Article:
School racial composition and academic achievement: The case of Hmong LEP students in the U.S.

Moo Sung Lee, Na'im MADYUN

Research output: Contribution to journalArticle

13 Citations (Scopus)

Abstract

The existence of the achievement gap is more than just a black–white issue; contrary to stereotypes, it is a concern within Asian homes. Hmong students underachieve in comparison with many East Asian students. Traditional cultural practices and poverty have been identified as explanatory factors. Our data suggest that a more critical factor might be within-school segregation. Utilising a racial exposure statistic, it was found that the more diverse a school became, the higher the achievement of Hmong limited English proficient (LEP) students. This study provides theoretical explanations for this finding and implications for Hmong student achievement.
Original languageEnglish
Pages (from-to)319-331
Number of pages13
JournalEducational Studies
Volume34
Issue number4
DOIs
Publication statusPublished - 2008
Externally publishedYes

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academic achievement
school
student
segregation
stereotype
statistics
poverty

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School racial composition and academic achievement: The case of Hmong LEP students in the U.S. / Lee, Moo Sung; MADYUN, Na'im.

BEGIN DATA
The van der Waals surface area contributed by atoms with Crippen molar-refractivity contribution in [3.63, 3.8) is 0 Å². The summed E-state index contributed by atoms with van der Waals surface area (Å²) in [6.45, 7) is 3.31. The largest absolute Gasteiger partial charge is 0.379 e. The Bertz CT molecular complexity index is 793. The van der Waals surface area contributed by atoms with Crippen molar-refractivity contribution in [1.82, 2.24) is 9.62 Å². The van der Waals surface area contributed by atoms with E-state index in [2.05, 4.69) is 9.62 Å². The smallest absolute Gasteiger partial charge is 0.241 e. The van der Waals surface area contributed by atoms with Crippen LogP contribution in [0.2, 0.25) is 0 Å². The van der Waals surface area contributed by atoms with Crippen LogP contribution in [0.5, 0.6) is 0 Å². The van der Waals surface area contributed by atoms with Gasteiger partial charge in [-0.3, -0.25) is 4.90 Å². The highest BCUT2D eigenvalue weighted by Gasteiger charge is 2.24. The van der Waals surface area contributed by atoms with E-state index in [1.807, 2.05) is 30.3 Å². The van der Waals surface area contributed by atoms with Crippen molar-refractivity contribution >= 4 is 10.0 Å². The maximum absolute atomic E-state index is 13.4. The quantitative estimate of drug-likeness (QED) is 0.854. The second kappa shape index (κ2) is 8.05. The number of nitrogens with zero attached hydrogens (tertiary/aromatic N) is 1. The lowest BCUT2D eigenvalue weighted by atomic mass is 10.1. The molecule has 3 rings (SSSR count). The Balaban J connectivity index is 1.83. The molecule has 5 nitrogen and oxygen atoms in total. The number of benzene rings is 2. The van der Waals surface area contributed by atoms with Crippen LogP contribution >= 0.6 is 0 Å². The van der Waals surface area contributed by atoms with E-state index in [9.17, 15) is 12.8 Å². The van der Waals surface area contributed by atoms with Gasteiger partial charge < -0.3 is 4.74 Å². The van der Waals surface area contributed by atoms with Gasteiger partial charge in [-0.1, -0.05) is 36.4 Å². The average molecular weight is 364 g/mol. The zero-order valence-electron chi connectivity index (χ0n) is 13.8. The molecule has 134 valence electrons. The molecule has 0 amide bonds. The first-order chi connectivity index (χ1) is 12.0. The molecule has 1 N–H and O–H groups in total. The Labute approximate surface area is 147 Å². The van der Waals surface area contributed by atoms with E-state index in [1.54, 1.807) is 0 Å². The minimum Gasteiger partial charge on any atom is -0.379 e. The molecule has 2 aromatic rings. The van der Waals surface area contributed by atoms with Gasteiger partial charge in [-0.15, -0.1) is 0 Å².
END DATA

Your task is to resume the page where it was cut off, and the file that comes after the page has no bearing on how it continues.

In: Educational Studies, Vol. 34, No. 4, 2008, p. 319-331.

Research output: Contribution to journalArticle

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T1 - School racial composition and academic achievement: The case of Hmong LEP students in the U.S.

AU - Lee, Moo Sung

AU - MADYUN, Na'im

PY - 2008

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N2 - The existence of the achievement gap is more than just a black–white issue; contrary to stereotypes, it is a concern within Asian homes. Hmong students underachieve in comparison with many East Asian students. Traditional cultural practices and poverty have been identified as explanatory factors. Our data suggest that a more critical factor might be within-school segregation. Utilising a racial exposure statistic, it was found that the more diverse a school became, the higher the achievement of Hmong limited English proficient (LEP) students. This study provides theoretical explanations for this finding and implications for Hmong student achievement.

AB - The existence of the achievement gap is more than just a black–white issue; contrary to stereotypes, it is a concern within Asian homes. Hmong students underachieve in comparison with many East Asian students. Traditional cultural practices and poverty have been identified as explanatory factors. Our data suggest that a more critical factor might be within-school segregation. Utilising a racial exposure statistic, it was found that the more diverse a school became, the higher the achievement of Hmong limited English proficient (LEP) students. This study provides theoretical explanations for this finding and implications for Hmong student achievement.

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KW - limited English proficiency

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M3 - Article

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EP - 331

JO - Educational Studies

JF - Educational Studies

SN - 0305-5698

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